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HARRISBURG — What was once considered a nuclear option detonated in the Pennsylvania legislature this week, as Republican lawmakers — and a handful of Democrats — gave final approval to a resolution terminating Gov. Tom Wolf’s coronavirus emergency declaration.
The outcome of this apparently unprecedented move is still unclear, but the next step now is: a legal battle.
Top Democrats have repeatedly said the state Constitution grants Wolf the power to reject such a measure, which the governor said in a letter to lawmakers would have “disastrous” consequences should it take effect.
Republicans, meanwhile, say state law requires Wolf to end his declaration now that a majority of lawmakers have approved the resolution.
A spokesperson for Wolf originally said he would disapprove the resolution once it reached his desk. But according to Gregory Schwab, general counsel for the administration, Republicans don’t plan on presenting the resolution to Wolf at all.
The governor and Schwab on Wednesday told reporters they see no other path but to take the issue to court.
“In order to bring an end to the chaos and the confusion that has been created around the public messaging related to the concurrent resolution, there doesn’t seem to be any other option than to try to get a quick resolution from the court,” Schwab said.
But even as Wolf was speaking, Senate Republicans were taking legal action of their own. The caucus filed a lawsuit in Commonwealth Court to compel the governor to comply with the resolution and terminate the declaration.
His failure to do so is “unlawful, unreasonable, and without just cause,” attorneys for the caucus said in the filing.
The resolution, introduced by Rep. Russ Diamond (R., Lebanon), targets the disaster emergency Wolf declared in March, as Pennsylvania began reporting cases of COVID-19. The declaration greatly expanded Wolf’s powers, allowing him to suspend regulations, command military forces, and order mass evacuations.
Wolf on Wednesday said ending the declaration would rescind protections enacted in response to the pandemic and the subsequent economic free fall, including the suspension of licensing requirements for health-care workers, and a temporary moratorium on evictions and foreclosures.
But what the resolution would not do, according to Wolf, is reopen businesses that are currently not allowed to operate under the state’s closure order.
“Ending the disaster declaration would not reopen anything. It just wouldn’t,” Wolf said. “And anybody who says differently is wrong.”
In March, Wolf and Health Secretary Rachel Levine ordered the closure of all businesses except those deemed “life-sustaining.” Those restrictions have been at least partially lifted in every county across the state.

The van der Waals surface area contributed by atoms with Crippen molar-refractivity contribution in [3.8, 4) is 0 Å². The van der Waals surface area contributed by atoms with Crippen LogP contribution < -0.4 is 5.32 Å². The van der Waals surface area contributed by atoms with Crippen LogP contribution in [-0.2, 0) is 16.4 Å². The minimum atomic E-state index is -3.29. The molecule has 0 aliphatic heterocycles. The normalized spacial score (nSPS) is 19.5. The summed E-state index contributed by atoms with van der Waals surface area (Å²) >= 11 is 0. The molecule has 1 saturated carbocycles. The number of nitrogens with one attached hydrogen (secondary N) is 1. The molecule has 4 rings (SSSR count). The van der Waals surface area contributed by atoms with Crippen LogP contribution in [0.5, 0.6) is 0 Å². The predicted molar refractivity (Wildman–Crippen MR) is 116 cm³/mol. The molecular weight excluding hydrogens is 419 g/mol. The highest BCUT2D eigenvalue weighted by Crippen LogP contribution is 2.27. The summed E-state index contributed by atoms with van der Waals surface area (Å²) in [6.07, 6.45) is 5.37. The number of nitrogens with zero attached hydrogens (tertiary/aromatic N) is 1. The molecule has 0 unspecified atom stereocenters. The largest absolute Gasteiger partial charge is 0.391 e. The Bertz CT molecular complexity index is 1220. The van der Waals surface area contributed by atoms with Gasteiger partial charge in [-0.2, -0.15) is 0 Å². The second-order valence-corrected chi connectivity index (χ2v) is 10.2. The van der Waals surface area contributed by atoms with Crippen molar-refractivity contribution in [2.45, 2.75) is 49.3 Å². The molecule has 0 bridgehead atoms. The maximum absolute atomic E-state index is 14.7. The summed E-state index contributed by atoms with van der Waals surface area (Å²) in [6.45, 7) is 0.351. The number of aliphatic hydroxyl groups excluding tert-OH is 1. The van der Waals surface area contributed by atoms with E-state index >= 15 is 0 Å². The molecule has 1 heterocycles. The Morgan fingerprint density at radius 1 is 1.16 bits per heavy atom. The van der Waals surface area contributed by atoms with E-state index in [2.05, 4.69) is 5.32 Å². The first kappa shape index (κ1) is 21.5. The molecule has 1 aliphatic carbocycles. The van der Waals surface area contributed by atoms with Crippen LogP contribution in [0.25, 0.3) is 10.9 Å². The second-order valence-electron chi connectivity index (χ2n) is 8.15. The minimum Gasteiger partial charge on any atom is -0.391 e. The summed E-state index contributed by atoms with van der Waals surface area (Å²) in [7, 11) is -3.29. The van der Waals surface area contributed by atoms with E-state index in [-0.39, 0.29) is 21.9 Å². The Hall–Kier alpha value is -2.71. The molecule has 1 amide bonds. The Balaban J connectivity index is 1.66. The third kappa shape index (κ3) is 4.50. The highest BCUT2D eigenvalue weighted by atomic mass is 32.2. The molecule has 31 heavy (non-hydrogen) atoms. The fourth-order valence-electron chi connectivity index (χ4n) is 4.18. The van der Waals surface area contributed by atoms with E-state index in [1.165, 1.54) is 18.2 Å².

Public health experts agree the shutdown was necessary to prevent deaths and keep hospitals from becoming overwhelmed by patients. Researchers estimate the lockdown in Philadelphia alone saved 6,200 lives.
But from the beginning, Republicans decried the closure order as unfair to small businesses and confusing.
They also criticized a Wolf administration program that allowed shuttered businesses to apply for waivers to reopen, saying the process was secretive and seemingly arbitrary. Senate Republicans last month took court action after the governor failed to comply with a subpoena for documents related to the waiver process. That case is still pending.
As Wolf urged caution and a measured approach to reopening, the GOP-controlled House and Senate passed several bills to restart certain sectors of the economy, which were all met with the governor’s veto pen.
These tensions came to a head Tuesday as Republicans and some Democrats in both chambers gave final approval to Diamond’s resolution. Senate Republicans claimed the vote “would end the executive order Wolf used to shut down businesses.”
But according to Schwab, Wolf’s general counsel, the state’s public health laws, not just the emergency declaration, give Levine “additional and separate authority” cited in the reopening and closure orders.
It was not immediately clear when the Wolf administration would file legal action or how long it would take the courts to resolve the question.
Democrats and some legal scholars have pointed to a section of the Pennsylvania Constitution that gives Wolf the power to approve or disapprove “every order, resolution, or vote,” except on the question of adjournment, before it goes into effect.
But Republicans say a single word in state law — “shall” — doesn’t give Wolf a say in the matter.
“The General Assembly by concurrent resolution may terminate a state of disaster emergency at any time,” the statute reads. “Thereupon, the governor shall issue an executive order or proclamation ending the state of disaster emergency.”
“The governor will be statutorily required to issue an order terminating the declaration,” Senate lawyer Crystal Clark said Tuesday. “He has no discretion in this matter.”
Schwab declined Wednesday to go into further details about the administration’s legal strategy, though Wolf seemed secure that the Constitution gives him the ability to reject the resolution.
“Maybe unbeknownst to me somewhere embedded in the Constitution is the right of one branch to arbitrarily decide to do something that is at odds with the Constitution,” Wolf said. “I just don’t know where that is. I think the proper thing to do, and the careful thing to do, is to go to the courts and say, ‘How can this happen?’”
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